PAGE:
ANSWER: Christians are obviously never allowed to partake in those things, no matter the time of year. These immoral associations are not essential to the meaning of CHristmas. Greed and commercialism are obviously bad, but if merchants focus on products celebrating the Incarnation, what a great way to spread the message! Merchants often play Christ-centered music and employees are often more cheerful, so enjoy it. Merchants often take advantage of consumer greed, meeting demand that already exists, they aren’t making consumers greedy.

ARGUMENTS FOR CHRISTMAS (This is not an exhaustive list of Bahnsen’s arguments)
1. A preacher can certainly preach on the theme of the Incarnation at any time of year.
2. Nothing in scripture forbids teaching certain themes regularly at the same time each year.
3. It is not wrong to have worship on days in addition to the weekly Lord’s Day. He notes some Puritan churches shuttering doors during the week, but cites the early chapters of Acts demonstrating daily worship gatherings.
4. THe date is irrelevant as to the historical event. Any date could be picked to teach certain themes.
5. It IS wrong for a church to require a pastor to observe/teach on Christmas.
6. It is not wrong to give gifts out of gratitude and in imitation of God giving us gifts.
7. It is not wrong to take a day off from work at a time other than Sundays.
8. It is not wrong to decorate a tree and home during winter any more than it is to eat hot dogs every 4th of July.
9. Is it wrong to be sentimental or nostalgic? It is wrong to be nostalgic about a godless universe. It is wrong to wish for peace on earth and goodwill to men without God being the source of that peace and goodwill. It is wrong to be sentimental about caring for the poor and being cheerful about family and good health without God as the source and motivation. When men naturally desire these things, it is appropriate to direct them toward God.

APPLICATIONS:
1. Unbelievers shouldn’t celebrate Christmas as commemorative of Christ’s birth. If they wish you “Merry Christmas,” take the opportunity to ask if they are really grateful for God sending His Son into the world to save sinners.
2. Believers celebrating Christmas is adiaphora.
3. It IS appropriate to celebrate the Incarnation. After all, the angels celebrated it (Luke 2); it is ok to be on the side of the angels!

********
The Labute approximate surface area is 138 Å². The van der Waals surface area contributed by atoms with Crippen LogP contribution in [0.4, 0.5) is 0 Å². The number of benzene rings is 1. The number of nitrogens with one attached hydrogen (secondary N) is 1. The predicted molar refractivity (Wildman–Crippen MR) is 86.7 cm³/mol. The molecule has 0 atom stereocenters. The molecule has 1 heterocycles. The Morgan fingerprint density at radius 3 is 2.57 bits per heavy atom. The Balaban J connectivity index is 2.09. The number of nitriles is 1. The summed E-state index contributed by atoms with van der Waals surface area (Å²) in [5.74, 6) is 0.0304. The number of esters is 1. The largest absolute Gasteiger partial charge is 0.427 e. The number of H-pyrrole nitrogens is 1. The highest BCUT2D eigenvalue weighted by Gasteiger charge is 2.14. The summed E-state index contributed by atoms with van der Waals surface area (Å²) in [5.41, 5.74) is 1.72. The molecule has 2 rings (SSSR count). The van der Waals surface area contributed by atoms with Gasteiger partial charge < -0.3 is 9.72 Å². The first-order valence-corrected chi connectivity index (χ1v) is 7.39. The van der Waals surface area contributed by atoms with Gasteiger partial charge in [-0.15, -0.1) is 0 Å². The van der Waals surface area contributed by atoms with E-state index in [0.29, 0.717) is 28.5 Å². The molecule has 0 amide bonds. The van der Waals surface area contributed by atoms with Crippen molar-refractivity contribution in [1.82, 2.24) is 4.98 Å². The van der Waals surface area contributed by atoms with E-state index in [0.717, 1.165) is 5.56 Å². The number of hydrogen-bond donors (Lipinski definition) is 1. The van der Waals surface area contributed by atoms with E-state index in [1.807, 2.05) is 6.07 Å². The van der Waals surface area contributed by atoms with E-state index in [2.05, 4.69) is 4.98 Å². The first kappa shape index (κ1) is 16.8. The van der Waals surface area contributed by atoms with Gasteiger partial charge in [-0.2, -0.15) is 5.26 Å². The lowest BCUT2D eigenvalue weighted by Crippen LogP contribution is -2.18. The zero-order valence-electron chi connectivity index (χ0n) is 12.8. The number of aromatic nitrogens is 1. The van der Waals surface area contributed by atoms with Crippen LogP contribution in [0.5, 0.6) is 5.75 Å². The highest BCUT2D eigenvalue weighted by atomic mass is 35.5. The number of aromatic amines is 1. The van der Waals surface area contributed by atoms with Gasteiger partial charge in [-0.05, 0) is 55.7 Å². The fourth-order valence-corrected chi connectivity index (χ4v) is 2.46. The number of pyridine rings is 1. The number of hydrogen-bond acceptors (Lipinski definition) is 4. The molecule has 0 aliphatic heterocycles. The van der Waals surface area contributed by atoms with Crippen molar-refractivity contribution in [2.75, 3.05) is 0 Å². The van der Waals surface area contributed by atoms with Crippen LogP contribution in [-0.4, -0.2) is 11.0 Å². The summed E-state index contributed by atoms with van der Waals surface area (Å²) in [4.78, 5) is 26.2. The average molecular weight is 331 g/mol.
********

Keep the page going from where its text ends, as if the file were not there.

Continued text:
NaphtaliPress

Administrator
Staff member
Today, however, there is not generally a strong association between Christmas and Roman Catholic mass. He also cites WCF XXI:5 allowing for special religious occasions for thanksgiving.
This is not a correct understanding of 21.5; the WA held that providential occasions for fasts or thanksgivings are appropriate, not fixing permanently to certain days events in the life of Christ.
Christmas is not an element of worship, but a voluntary occasion for worship. If a minister were required to preach on the Incarnation around a specific date, then it would become an element and violate the RPW.
It's not voluntary if on the Lord's Day and some make attending such services mandatory.
3. Christmas has RCC and pagan origins
ANSWER: Bahnsen rejects certain Reconstructionist tendencies to Christianize all customs, finding it silly for example to attach “Christian” meaning to evergreen trees in an attempt to justify their religious use.
-covering your mouth when sneezing has pagan origins, but no one would suggest we shouldn’t do it because of that.
-origins don’t dictate current practice and custom. Most of us were introduced to Christmas customs in a Christian cultural context, not pagan tree worship.
-W/R/T objections based on the verbiage of Christ-MASS, Bahnsen notes that the word post-dates Incarnation celebrations and in modern parlance, at least in America, the word simply relates to the time of celebrating Christ’s birth, not RCC mass rites.